BBC Opposition Leaders’ debate: A victory for no-one

Last night David Dimbleby, and his fantastic goldfish tie, chaired a debate between the leaders of the Opposition Parties for the upcoming General Election. This meant that it included Plaid Cymru’s Leanne Wood, UKIP’s Nigel Farage, Labour’s Ed Miliband, the SNP’s Nicola Sturgeon and the Green Party’s Natalie Bennett. They each had one minute to introduce themselves and their parties. But the main question to ask is; which leader stood out? The answer is none.

This is a shocking revelation for someone with as strong Labour views as I do. I should be saying, and I want to be shouting from the rooftops, that it was a fantastic, faultless performance by our wonderful leader who I truly think will make an excellent Prime Minister, but I just can’t. I thought that Ed performed well: he successfully differentiated himself from the Conservative party, did not hinder the image of him as a credible Prime Minister in waiting that is slowly but surely developing in the public’s eyes and stood firm on his promises. However, he did not always handle the attacks from Nicola Sturgeon well, especially on a potential coalition. This debate was crucial in convincing Scottish left-wing voters to drift away from the SNP and back towards Labour, and unfortunately I don’t think he was successful. Sturgeon came off better in pretty much all their direct confrontations.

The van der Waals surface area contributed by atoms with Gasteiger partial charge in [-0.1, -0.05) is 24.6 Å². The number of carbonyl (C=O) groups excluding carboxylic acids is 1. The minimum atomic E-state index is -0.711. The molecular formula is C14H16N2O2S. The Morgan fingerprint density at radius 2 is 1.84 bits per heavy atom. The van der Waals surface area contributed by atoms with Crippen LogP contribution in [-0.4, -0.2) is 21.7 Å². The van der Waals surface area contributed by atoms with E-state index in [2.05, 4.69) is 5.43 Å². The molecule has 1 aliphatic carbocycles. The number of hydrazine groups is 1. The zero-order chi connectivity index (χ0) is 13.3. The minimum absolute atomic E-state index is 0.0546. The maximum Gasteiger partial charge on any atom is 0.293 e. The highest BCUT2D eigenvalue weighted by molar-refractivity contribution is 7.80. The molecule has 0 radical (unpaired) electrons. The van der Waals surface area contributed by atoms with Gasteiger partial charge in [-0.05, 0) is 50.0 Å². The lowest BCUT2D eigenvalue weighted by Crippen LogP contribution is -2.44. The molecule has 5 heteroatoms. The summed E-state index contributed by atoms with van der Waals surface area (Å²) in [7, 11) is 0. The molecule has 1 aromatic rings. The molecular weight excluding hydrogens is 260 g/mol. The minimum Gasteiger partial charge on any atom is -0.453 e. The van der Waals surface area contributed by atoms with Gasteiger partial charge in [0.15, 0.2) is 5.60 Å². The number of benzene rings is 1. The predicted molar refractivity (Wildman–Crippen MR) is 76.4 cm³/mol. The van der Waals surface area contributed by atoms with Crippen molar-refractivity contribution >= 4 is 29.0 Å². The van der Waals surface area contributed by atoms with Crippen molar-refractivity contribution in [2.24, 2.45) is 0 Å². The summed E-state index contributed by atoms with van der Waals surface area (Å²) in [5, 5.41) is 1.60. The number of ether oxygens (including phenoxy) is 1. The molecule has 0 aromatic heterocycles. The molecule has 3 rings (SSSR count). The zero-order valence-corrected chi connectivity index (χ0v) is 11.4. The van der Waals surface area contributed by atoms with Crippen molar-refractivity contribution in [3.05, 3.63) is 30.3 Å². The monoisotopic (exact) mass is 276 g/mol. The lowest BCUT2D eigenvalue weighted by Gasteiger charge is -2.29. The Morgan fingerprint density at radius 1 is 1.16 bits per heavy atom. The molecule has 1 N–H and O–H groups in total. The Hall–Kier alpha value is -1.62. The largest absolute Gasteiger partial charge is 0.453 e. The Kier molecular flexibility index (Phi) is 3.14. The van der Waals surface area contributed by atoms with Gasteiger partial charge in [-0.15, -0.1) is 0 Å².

Why then was Nicola Sturgeon not the stand out leader in this debate as the media has claimed she was in the 7-leader debate a few weeks ago? Unfortunately I missed that debate, but obviously couldn’t miss the media fascination with this Scottish terrier, as I have seen her referred to, and thus my expectations of her sky-rocketed and to be honest I was almost disappointed by last night’s performance. She undoubtedly outperformed Leanne Wood, an inevitability due to their predictable similarities and Wood’s lack of power or influence comparative to Sturgeon’s. However, at times Sturgeon just seemed to be chirping along with the Greens and Plaid Cymru. I understand that for her and for the Scottish voters Labour is the main competition, but in terms of Britain as a whole and my commentary on the debate this was insufficient for her to stand apart from the other opposition leaders.

What about the Greens? The Independent notes that Natalie Bennett picked a good political line by saying that they needed more MPs like Caroline Lucas. However for me, this just emphasises that she is not Caroline, who I greatly personally respect, that Natalie herself has no power and that the Greens are pretty much insignificant and little is set to change. Her stable but not especially convincing performance reminded me why I am not a Green but why I voted for them in the European Elections – they are good on certain policies, shockingly some environmental ones, but not all.

Finally, Nigel. Let’s be honest, it was not possible that this debate would convert me to UKIP, I have seen him speak in person 3 times and all it has done is confirm my social democratic values. He knew that the panel would be against him and so he focused on emphasising his difference from them and thus directly appeal to his core supporters and those fringe Eurosceptic Tories. The only way that Nigel could be said to stand out in this debate was because he is right-wing, which hardly counts!

It was an informative debate and I thoroughly enjoyed watching it but if you are expected wonderful, political performances on the level of the US Presidential debates then apologies but you will be disappointed.

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Allie Nawrat

History and Politics Third year. Commentator for Backbench. Champagne Socialist.